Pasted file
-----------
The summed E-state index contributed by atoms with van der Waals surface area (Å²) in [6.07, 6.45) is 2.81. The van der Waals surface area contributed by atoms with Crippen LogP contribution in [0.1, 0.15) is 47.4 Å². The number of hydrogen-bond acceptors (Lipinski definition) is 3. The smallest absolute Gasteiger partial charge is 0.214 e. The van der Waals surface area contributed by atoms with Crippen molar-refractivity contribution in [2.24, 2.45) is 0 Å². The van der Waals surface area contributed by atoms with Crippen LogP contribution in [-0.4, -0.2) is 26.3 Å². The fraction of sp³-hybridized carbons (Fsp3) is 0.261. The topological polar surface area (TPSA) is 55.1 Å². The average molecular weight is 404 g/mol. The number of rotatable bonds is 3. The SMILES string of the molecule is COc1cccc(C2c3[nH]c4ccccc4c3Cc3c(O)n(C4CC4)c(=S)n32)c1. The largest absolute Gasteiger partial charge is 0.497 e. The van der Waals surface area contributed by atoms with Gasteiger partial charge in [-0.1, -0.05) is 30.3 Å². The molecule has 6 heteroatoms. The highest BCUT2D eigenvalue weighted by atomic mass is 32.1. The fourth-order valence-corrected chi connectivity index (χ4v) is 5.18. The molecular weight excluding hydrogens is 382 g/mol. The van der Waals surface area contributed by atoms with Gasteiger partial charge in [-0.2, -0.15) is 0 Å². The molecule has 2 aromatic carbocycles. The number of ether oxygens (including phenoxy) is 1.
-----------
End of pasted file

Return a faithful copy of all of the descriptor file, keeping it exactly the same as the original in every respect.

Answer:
The summed E-state index contributed by atoms with van der Waals surface area (Å²) in [6.07, 6.45) is 2.81. The van der Waals surface area contributed by atoms with Crippen LogP contribution in [0.1, 0.15) is 47.4 Å². The number of hydrogen-bond acceptors (Lipinski definition) is 3. The smallest absolute Gasteiger partial charge is 0.214 e. The van der Waals surface area contributed by atoms with Crippen molar-refractivity contribution in [2.24, 2.45) is 0 Å². The van der Waals surface area contributed by atoms with Crippen LogP contribution in [-0.4, -0.2) is 26.3 Å². The fraction of sp³-hybridized carbons (Fsp3) is 0.261. The topological polar surface area (TPSA) is 55.1 Å². The average molecular weight is 404 g/mol. The number of rotatable bonds is 3. The SMILES string of the molecule is COc1cccc(C2c3[nH]c4ccccc4c3Cc3c(O)n(C4CC4)c(=S)n32)c1. The largest absolute Gasteiger partial charge is 0.497 e. The van der Waals surface area contributed by atoms with Gasteiger partial charge in [-0.1, -0.05) is 30.3 Å². The molecule has 6 heteroatoms. The highest BCUT2D eigenvalue weighted by atomic mass is 32.1. The fourth-order valence-corrected chi connectivity index (χ4v) is 5.18. The molecular weight excluding hydrogens is 382 g/mol. The van der Waals surface area contributed by atoms with Gasteiger partial charge in [-0.2, -0.15) is 0 Å². The molecule has 2 aromatic carbocycles. The number of ether oxygens (including phenoxy) is 1.